A waiting period is not required before a court may grant an annulment or declare a marriage void other than as required in civil cases generally.
A waiting period is not required under Subsection (a) before a court may grant a divorce in a suit in which the court finds that:
The respondent has been finally convicted of or received deferred adjudication for an offense involving family violence as defined by Section 71.004 against the petitioner or a member of the petitioner’s household
The petitioner has an active protective order under Title 4 or an active magistrate’s order for emergency protection under Article 17.292, Code of Criminal Procedure, based on a finding of family violence, against the respondent because of family violence committed during the marriage.
What are the Grounds for Dissolution of Marriage in Texas?
(1) Insupportability (no fault)
(4) Conviction of felony
(6) Living apart
(7) Confinement in mental hospital
The above is a general brief overview of residency requirements, a waiting period for a divorce, and grounds for a Divorce in Texas.
Satisfying Texas Back Child Support Arrearage
In Texas it is the responsibility of a mother and father to adequately support their child. An adequate support usually comes in the form of child support payments monthly. It is a common mistake of judgment to attempt to hide from child support obligations or willfully ignore the obligation. Intentional non-payment gives rise to contempt proceedings
The circumstances regarding the parent’s decision not to pay child support is considered by the court in contempt proceedings. Texas Family Code 154.131 strictly deals with retroactive child support payments. There are four factors a Texas Court will consider when determining how far back a parent must make child support back-payments. They are:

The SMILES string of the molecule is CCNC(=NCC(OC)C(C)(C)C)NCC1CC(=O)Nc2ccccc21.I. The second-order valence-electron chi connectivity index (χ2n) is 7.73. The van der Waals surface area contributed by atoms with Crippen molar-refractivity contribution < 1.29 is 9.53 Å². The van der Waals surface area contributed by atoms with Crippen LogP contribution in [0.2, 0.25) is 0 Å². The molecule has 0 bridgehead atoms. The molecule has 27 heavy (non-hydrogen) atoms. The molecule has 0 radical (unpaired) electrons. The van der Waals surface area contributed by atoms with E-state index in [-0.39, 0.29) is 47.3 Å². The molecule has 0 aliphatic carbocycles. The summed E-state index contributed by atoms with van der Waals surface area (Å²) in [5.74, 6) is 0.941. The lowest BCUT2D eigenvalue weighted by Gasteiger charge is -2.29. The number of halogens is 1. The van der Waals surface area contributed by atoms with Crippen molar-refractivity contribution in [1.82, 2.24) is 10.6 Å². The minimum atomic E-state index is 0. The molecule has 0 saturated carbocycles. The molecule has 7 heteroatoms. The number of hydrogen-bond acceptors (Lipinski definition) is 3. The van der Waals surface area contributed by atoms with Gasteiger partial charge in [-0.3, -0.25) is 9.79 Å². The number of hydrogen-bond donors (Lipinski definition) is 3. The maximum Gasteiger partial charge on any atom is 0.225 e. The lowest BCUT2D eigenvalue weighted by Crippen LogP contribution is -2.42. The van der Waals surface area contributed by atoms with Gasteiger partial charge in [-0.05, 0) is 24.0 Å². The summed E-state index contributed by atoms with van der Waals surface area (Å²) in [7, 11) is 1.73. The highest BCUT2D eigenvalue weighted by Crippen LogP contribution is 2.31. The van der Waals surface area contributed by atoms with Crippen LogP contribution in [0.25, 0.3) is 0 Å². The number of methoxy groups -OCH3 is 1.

- If the mother of the child had made any previous attempts to notify the obligor (delinquent parent) of his paternity or probable paternity;
- If the obligor (delinquent parent) had knowledge of his paternity or probable paternity;
- If the order of retroactive child support will impose an undue financial hardship on the obligor (delinquent parent) or the obligor’s family; and
- If the obligor (delinquent parent) has provided actual support or other necessities before the filing of the action.
All these factors will be taken into consideration by a Texas Court when determining how far back and how much an individual must pay child support.
If it is reasonable and in the best interest of the child then the Texas Family Code 154.131(c) allows for the Court to assign retroactive child support payments that only extends back 4 years. The option to confine retroactive child support payments to only four years may be contested by the parent requesting the child support. A parent that is contesting the Court’s decision in allowing the delinquent parent to pay back only four years’ worth of back-payments will have the burden of proof to establish:
- The Obligor (delinquent parent) knew or should have known that he was the father of the child for whom the support is sought
- The Obligor (delinquent parent) sought to avoid the establishment of support obligation to the child
If, however, a father is delinquent on child support because he did not know of the child’s existence, was told by the mother that his support was not wanted or needed, or the father had been paying a certain amount prior to the filling of the child support then the Court will likely only award retroactive payments of four years or less. If the father has willfully refused or ignored his obligation to pay support and adequately support his child, then the Court has the authority to order that delinquent parent to pay retroactive child support payments dating back to the day the child was born.
Retroactive child support can be complex and tricky considering the multiple circumstances in which this problem may arise. If you find yourself in this predicament and have received a summons to a Texas Child Support Court, then contact an experienced attorney immediately to see what can be done and how to best effetely address this unavoidable issue.